Hornets' identity shift helps secure convincing first win
Forty-eight minutes into the season, Steve Clifford was on edge. Ninety-six minutes later, following back-to-back losses to the Atlanta Hawks, Clifford's Hornets were still left without a win as he walked off Time Warner Arena's court, loosening his tie in front of owner Michael Jordan on his way to the home tunnel.
"In this league, it's not who you play as much as how you play," Clifford said in Atlanta following his team's second loss.
Charlotte's third-year head coach has not been pleased with his team's early-season performance, particularly its transition defense which has crippled a unit already managing without its top wing defender, and he's made it known. But even in the losses there were definitive signs that his offense was evolving.
The Hornets (1-3) are now official members of the 3-point revolution.
This was never more apparent than in Charlotte's blowout win over the previously undefeated Chicago Bulls on Tuesday night, a 130-105 rout behind, of all things, a long-range onslaught. Last season's worst outside shooting team in the NBA — a group that rarely shot 3-pointers and hit a league-worst 31.8 percent when it did —has now hit 12 or more 3-pointers in three straight games. The Hornets hit that mark in just four games last season.
After the Bulls win, Clifford was quick to point out that there were two banked 3s and two others made off offensive rebounds but, regardless, it was the Hornets' best performance to date.
"We did play with a purpose and an energy," Clifford said, "which allows you to play well."
With Michael Kidd-Gilchrist out indefinitely following shoulder surgery, the Hornets demanded an identity makeover. Clifford is a defensive-minded coach, one who excels in limiting opponents' extra possessions as the Hornets have led the NBA in defensive rebounding rate in each of his two seasons in Charlotte, but this is a different personnel group. Kidd-Gilchrist is out. Backup rim protector Bismack Biyombo is in Toronto. In their place are the likes of P.J. Hairston, Jeremy Lamb, Cody Zeller, Frank Kaminsky and Jeremy Lin — not exactly a gauntlet for opposing scorers.
The Hornets have made up for it from long distance. After knocking down 14 of their 23 outside shots against the Bulls, including eight of their 10 first-half attempts, the Hornets are now shooting 40.4 percent from long range. It's very, very early, but here's an extreme comparison of just how different this offense looks right now:
2014-15 Warriors: 39.8 percent 3-point shooting, 31.1 3-point rate
2015-16 Hornets: 40.4 percent 3-point shooting, 32.7 3-point rate
The Hornets have not transformed into the Warriors overnight (or at all). It's just four games. Repeat: Four games. However, it's a clear sign that they, along with former 3-point skeptics like the Los Angeles Lakers, have been swept up in the ongoing stylistic revolution in NBA offenses. Along with practically every other team, the Hornets are running out more versatile lineups, playing with greater pace and have been liberal with their outside shot selection.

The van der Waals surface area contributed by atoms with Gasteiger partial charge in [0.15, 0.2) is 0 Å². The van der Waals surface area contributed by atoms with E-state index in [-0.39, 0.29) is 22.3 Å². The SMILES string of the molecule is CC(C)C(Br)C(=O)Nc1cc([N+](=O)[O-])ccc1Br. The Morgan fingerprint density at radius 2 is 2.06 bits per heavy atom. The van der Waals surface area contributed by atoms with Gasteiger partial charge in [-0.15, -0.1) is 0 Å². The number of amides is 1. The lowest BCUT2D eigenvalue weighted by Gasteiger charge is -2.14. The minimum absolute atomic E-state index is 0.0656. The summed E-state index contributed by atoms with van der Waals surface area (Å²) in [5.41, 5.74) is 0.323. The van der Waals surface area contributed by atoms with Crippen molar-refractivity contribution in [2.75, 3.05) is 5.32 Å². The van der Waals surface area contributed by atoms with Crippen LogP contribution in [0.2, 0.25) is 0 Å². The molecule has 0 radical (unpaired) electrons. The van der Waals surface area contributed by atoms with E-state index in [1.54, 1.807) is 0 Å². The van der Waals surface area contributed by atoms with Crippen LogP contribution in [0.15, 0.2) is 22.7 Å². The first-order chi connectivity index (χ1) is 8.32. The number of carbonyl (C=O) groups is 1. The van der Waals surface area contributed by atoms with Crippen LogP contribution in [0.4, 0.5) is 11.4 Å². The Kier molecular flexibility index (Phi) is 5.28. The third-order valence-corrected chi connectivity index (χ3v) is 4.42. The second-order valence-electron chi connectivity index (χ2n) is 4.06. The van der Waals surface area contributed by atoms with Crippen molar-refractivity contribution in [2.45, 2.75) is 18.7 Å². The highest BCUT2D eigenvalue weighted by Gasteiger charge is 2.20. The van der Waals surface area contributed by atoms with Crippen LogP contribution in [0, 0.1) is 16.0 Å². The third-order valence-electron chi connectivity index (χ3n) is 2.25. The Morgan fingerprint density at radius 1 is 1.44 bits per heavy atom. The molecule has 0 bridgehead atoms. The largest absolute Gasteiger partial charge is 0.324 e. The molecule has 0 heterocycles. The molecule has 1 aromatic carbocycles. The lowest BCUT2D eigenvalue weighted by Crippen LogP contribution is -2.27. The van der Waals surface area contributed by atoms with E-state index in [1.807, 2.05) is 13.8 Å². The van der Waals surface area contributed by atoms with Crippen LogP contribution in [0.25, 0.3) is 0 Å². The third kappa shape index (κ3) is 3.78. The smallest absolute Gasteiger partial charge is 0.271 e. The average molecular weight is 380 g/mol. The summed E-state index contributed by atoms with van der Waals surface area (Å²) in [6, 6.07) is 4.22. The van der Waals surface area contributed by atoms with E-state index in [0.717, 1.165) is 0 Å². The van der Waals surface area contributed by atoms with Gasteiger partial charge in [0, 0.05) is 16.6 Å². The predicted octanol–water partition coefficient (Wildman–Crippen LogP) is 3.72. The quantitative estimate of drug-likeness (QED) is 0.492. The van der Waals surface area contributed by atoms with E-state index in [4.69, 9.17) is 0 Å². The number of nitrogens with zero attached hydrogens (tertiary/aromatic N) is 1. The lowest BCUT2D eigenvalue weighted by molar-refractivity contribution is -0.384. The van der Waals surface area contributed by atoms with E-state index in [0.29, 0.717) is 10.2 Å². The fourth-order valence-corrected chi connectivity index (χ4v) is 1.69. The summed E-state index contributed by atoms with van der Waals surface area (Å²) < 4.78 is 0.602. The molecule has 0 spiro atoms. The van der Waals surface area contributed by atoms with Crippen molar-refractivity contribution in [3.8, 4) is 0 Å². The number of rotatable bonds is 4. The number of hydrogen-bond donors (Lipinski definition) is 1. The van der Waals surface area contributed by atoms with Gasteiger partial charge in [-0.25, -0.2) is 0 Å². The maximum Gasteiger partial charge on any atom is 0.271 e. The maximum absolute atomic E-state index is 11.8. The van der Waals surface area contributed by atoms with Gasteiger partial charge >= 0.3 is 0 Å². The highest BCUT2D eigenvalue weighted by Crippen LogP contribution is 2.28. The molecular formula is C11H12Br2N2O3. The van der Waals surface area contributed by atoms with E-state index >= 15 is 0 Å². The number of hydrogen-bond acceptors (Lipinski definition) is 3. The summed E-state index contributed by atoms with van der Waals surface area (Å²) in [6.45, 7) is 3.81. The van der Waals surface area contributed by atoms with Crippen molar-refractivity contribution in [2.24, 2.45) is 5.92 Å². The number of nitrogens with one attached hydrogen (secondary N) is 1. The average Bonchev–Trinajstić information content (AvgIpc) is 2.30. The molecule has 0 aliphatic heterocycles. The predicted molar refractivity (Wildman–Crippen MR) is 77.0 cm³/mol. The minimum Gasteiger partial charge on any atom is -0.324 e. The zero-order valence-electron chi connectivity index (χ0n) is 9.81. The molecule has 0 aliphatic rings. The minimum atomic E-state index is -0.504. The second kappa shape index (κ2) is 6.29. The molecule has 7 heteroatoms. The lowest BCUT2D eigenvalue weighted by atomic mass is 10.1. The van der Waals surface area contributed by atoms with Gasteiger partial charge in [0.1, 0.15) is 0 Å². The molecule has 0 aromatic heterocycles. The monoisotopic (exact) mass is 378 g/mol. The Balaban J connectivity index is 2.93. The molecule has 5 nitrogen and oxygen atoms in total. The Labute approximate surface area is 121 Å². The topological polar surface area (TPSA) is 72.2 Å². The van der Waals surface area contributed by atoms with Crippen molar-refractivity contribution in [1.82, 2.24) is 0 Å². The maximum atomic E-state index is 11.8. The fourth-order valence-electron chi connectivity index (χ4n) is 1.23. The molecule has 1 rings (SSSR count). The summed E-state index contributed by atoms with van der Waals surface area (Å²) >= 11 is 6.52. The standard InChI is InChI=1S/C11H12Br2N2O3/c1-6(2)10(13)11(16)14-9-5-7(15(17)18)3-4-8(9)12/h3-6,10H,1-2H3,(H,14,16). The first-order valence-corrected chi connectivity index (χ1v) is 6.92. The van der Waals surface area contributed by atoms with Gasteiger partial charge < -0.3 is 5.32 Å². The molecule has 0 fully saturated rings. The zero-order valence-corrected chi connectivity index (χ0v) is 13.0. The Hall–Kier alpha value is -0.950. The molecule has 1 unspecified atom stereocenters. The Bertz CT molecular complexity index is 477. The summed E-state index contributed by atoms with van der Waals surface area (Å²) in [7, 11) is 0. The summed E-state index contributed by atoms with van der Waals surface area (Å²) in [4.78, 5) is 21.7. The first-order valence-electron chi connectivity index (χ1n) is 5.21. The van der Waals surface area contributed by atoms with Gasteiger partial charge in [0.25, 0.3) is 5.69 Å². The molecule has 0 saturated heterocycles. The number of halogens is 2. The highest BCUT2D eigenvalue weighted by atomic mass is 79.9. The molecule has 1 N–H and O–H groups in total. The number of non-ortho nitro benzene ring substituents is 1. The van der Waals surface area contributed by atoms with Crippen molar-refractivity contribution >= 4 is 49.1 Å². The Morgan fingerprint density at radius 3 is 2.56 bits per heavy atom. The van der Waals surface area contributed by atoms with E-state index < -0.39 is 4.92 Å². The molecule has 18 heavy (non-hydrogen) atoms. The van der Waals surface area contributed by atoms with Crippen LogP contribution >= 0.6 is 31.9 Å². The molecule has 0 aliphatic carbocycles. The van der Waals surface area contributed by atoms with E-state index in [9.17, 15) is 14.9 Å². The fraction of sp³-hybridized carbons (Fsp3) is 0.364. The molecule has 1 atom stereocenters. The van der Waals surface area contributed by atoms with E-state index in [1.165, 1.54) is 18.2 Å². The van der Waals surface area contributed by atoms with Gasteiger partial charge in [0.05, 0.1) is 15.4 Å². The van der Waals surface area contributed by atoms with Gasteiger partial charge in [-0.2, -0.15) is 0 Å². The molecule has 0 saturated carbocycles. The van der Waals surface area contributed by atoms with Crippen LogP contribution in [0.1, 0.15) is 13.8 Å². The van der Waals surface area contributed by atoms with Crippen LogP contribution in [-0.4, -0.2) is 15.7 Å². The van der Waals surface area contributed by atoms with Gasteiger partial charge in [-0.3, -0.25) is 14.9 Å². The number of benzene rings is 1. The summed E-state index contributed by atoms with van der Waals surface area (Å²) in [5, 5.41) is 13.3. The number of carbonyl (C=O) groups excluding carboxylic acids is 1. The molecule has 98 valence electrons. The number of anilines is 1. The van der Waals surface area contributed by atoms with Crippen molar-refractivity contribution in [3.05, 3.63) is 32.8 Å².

Whether that shift can buoy the team out of the Eastern Conference basement remains to be seen.
This had not paid off in the win column until the Bulls arrived in town. Sitting with a 1-3 record, despite the impressive win against Chicago, the talent level is not on par with many of the East's top teams. If the Hornets can not carry out Clifford's defensive principles — and piece together even a solid, middle-of-the-pack defense — it's difficult to buy into some offensive explosion carrying them back into playoff contention this season.
Clifford's staples can still be found, though. His team once again leads the league in defensive rebounding rate (86.6 percent) after giving up just four offensive boards to the Bulls. The Hornets are top-five league-wide in turnover rate, committing just nine on a busload of possessions in game No. 4.
The Hornets' kryptonite has been transition defense, giving up a league-worst 1.48 points per possession in such situations. (Conversely, the Hawks are the NBA's second-most efficient transition offense.) Considering opposing offenses are most dangerous in the first six seconds of the shot clock, this is a problem. Teams are effectively shooting 85.2 percent in transition against Charlotte, 15 percentage points higher than the next-closest team.
When the Hornets have been able to settle into their half-court defense they've held their own, but Clifford identified the transition problem in the season opener and it's been a consistent theme in his press conferences ever since.
"Defensively, again, we don't understand what wins," Clifford said in Atlanta. "We've worked on it, we've watched it, but at the end of the day if you're not gonna run back on defense ... if you're gonna turn the ball over and not run back on defense, you're gonna lose."
The Hornets have their share of issues. Excellent shooting simply drowned out the negative noise on Tuesday. Pouring in 130 points on a title contender will have that effect.
It is, however, becoming more and more evident that the Hornets have jumped on the 3-point shooting bandwagon — and just how much they need that offensive transition to work.